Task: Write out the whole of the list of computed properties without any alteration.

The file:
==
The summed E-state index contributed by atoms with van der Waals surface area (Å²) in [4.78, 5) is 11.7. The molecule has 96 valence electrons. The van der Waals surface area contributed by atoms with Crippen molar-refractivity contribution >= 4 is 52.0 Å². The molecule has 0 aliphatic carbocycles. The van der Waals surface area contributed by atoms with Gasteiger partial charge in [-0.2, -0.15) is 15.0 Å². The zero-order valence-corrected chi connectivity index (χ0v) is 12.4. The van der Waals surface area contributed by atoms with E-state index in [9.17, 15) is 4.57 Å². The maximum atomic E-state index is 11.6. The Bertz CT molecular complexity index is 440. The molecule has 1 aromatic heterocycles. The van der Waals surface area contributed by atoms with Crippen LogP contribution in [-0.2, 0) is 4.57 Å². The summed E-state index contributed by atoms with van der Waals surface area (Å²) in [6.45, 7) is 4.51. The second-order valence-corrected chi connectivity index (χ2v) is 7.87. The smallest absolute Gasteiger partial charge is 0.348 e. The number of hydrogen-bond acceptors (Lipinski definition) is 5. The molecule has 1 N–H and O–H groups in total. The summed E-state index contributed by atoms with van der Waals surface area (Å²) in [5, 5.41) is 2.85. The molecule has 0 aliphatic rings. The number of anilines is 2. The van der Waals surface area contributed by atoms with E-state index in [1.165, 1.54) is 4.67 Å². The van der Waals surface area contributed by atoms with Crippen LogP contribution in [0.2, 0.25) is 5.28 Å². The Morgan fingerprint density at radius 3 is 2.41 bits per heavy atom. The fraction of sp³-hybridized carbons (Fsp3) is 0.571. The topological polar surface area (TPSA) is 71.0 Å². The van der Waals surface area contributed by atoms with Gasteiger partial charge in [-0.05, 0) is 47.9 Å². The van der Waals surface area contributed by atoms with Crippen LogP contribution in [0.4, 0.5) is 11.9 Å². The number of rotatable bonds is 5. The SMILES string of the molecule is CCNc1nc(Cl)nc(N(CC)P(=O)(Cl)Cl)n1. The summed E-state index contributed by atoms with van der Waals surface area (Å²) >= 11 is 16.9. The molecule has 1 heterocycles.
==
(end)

The summed E-state index contributed by atoms with van der Waals surface area (Å²) in [4.78, 5) is 11.7. The molecule has 96 valence electrons. The van der Waals surface area contributed by atoms with Crippen molar-refractivity contribution >= 4 is 52.0 Å². The molecule has 0 aliphatic carbocycles. The van der Waals surface area contributed by atoms with Gasteiger partial charge in [-0.2, -0.15) is 15.0 Å². The zero-order valence-corrected chi connectivity index (χ0v) is 12.4. The van der Waals surface area contributed by atoms with E-state index in [9.17, 15) is 4.57 Å². The maximum atomic E-state index is 11.6. The Bertz CT molecular complexity index is 440. The molecule has 1 aromatic heterocycles. The van der Waals surface area contributed by atoms with Crippen LogP contribution in [-0.2, 0) is 4.57 Å². The summed E-state index contributed by atoms with van der Waals surface area (Å²) in [6.45, 7) is 4.51. The second-order valence-corrected chi connectivity index (χ2v) is 7.87. The smallest absolute Gasteiger partial charge is 0.348 e. The number of hydrogen-bond acceptors (Lipinski definition) is 5. The molecule has 1 N–H and O–H groups in total. The summed E-state index contributed by atoms with van der Waals surface area (Å²) in [5, 5.41) is 2.85. The molecule has 0 aliphatic rings. The number of anilines is 2. The van der Waals surface area contributed by atoms with E-state index in [1.165, 1.54) is 4.67 Å². The van der Waals surface area contributed by atoms with Crippen LogP contribution in [0.2, 0.25) is 5.28 Å². The Morgan fingerprint density at radius 3 is 2.41 bits per heavy atom. The fraction of sp³-hybridized carbons (Fsp3) is 0.571. The topological polar surface area (TPSA) is 71.0 Å². The van der Waals surface area contributed by atoms with Gasteiger partial charge in [-0.05, 0) is 47.9 Å². The van der Waals surface area contributed by atoms with Crippen LogP contribution in [0.4, 0.5) is 11.9 Å². The number of rotatable bonds is 5. The SMILES string of the molecule is CCNc1nc(Cl)nc(N(CC)P(=O)(Cl)Cl)n1. The summed E-state index contributed by atoms with van der Waals surface area (Å²) >= 11 is 16.9. The molecule has 1 heterocycles.